Full statement: SA in limbo as ANC NEC recalls Zuma but gives no deadline for response

JOHANNESBURG — A 13 hour back and forth negotiation has led the ANC National Executive Committee to recall South African president Jacob Zuma. Secretary General Ace Magashule did not divulge any information as to why the NEC recalled uBaba in his press briefing but he did expect the President to respond by tomorrow – in the same breath he said there was no deadline on the response. The spokesperson in the office of the ANC’s chief whip, Nonceba Mhlauli, however did confirm to EWN that the party’s caucus will have a special meeting at 10am tomorrow morning, which may ultimately be Zuma’s unwritten deadline. South Africans are being asked to exercise extreme patience as the country’s focus has shifted away from key matters such as unemployment and anaemic economic growth. And with the National Budget to be delivered next week, one can only hope the rating agencies can exercise something similar. They say good things come to those that wait. This may be one of those times for South Africans. – Stuart Lowman

Full statement of the African National Congress following special meeting of the National Executive Committee held on the 12th February 2018

The National Executive Committee (NEC) of the African National Congress (ANC) convened a special meeting on Monday, 12th February 2018 at the Saint George Hotel, Tshwane. The meeting was called to reflect on the current situation as it pertains to the position of the President of the Republic of South Africa, Comrade Jacob Zuma.

The NEC received a report from the Officials on their engagement with President Zuma. These engagements had been informed by the commitment to pursue firstly the interest of the country and the ANC and the determination to handle the matter with utmost dignity.

President Jacob Zuma

The NEC noted the report of the Officials that the President had agreed in principle to resign and had proposed time frames extending from three to six months. While appreciating President Zuma’s proposal, the NEC noted that South Africa is going through a period of uncertainty and anxiety as a result of the unresolved matter of transition. Further that this uncertainty and anxiety will erode the renewed hope and confidence among South Africans since the 54th National Conference of the ANC.

The National Executive Committee firmly believes that this situation requires us to act with urgency in order to steer our country towards greater levels of unity, renewal and hope. We are determined to restore the integrity of the public institutions, create political stability and urgent economic recovery. Some of the matters we are contending with are the opportunistic manoeuvers by the opposition in parliament including motions of no confidence in the President, calls for dissolution for parliament and other desperate acts. The ANC’s approach to this matter has, at all times, been informed by the interests of the South African people.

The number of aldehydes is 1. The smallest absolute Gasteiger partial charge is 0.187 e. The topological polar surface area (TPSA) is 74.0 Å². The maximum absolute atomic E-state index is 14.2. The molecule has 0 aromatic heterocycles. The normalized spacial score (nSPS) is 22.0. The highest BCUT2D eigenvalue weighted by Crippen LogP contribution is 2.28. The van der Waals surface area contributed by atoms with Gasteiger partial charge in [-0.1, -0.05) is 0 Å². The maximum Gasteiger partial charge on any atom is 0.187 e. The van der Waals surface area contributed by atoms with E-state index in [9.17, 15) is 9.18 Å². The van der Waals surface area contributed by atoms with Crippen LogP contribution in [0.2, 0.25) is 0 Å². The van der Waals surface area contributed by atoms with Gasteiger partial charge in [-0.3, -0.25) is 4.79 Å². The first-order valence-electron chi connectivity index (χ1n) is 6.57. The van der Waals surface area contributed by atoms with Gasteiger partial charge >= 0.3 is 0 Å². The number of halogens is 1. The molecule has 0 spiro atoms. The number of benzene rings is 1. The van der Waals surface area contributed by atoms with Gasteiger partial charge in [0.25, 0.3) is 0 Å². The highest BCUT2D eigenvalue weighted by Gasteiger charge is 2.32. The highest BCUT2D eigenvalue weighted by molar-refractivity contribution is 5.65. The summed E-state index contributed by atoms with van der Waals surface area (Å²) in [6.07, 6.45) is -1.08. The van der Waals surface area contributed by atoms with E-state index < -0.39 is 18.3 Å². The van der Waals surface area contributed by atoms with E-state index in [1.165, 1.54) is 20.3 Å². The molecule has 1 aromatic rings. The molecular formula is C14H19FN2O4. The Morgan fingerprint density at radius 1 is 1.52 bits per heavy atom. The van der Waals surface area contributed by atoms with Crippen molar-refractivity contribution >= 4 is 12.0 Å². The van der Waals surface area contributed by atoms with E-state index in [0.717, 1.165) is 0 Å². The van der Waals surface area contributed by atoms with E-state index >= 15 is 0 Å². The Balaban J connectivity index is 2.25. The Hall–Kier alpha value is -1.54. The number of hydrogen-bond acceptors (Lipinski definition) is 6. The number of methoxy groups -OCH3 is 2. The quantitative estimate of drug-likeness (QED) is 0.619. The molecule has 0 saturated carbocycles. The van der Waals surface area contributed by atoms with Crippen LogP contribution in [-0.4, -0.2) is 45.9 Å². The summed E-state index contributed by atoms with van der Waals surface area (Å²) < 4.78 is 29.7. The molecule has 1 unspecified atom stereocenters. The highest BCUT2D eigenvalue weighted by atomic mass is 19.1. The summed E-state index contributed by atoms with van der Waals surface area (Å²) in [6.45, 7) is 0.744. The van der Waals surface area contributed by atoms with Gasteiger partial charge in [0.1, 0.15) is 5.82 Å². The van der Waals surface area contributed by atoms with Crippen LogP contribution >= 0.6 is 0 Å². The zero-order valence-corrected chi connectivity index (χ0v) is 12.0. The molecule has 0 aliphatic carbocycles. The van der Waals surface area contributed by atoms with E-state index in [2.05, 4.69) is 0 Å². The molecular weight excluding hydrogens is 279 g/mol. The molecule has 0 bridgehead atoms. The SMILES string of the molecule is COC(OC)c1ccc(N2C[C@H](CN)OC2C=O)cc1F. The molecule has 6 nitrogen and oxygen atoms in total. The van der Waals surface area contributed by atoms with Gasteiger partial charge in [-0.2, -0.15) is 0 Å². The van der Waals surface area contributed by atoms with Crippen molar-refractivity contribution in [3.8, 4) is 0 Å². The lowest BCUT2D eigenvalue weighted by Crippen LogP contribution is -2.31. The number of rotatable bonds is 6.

Sensitive of the need to handle this matter with dignity, the NEC once again sent a delegation to brief the President Jacob Zuma about the need to shorten the time frames so that this matter is speedily resolved. The NEC received feedback from the delegation that the President of the Republic did not accede to a shorter time frame.

The NEC therefore decided as follows:

To recall its deployee, Comrade Jacob Zuma, in accordance with Rule of the ANC Constitution, which accords the NEC the authority to “recall any public representative”.

There should be continuing interaction between the officials of the ANC and the President of the Republic.

The decision by the NEC to recall its deployee was taken only after exhaustive discussion on the impact such a recall would have on the country, the ANC and the functioning of government.

The decision of the NEC provides certainty to the people of South Africa at a time when the economic and social challenges facing the country require urgent and resolute response by all sections of society.

It is critical that South Africans are united around the task of growth, job creation and economic transformation.

This decision will be communicated publicly and through appropriate forums to all structures of the ANC, Alliance Structures and all the Mass Democratic Formations.

All necessary parliamentary processes that arise from this decision will now ensue.

Issued by:

Ace Magashule, Secretary General, African National Congress. 

Business Leadership SA welcomes decision to recall Mr Zuma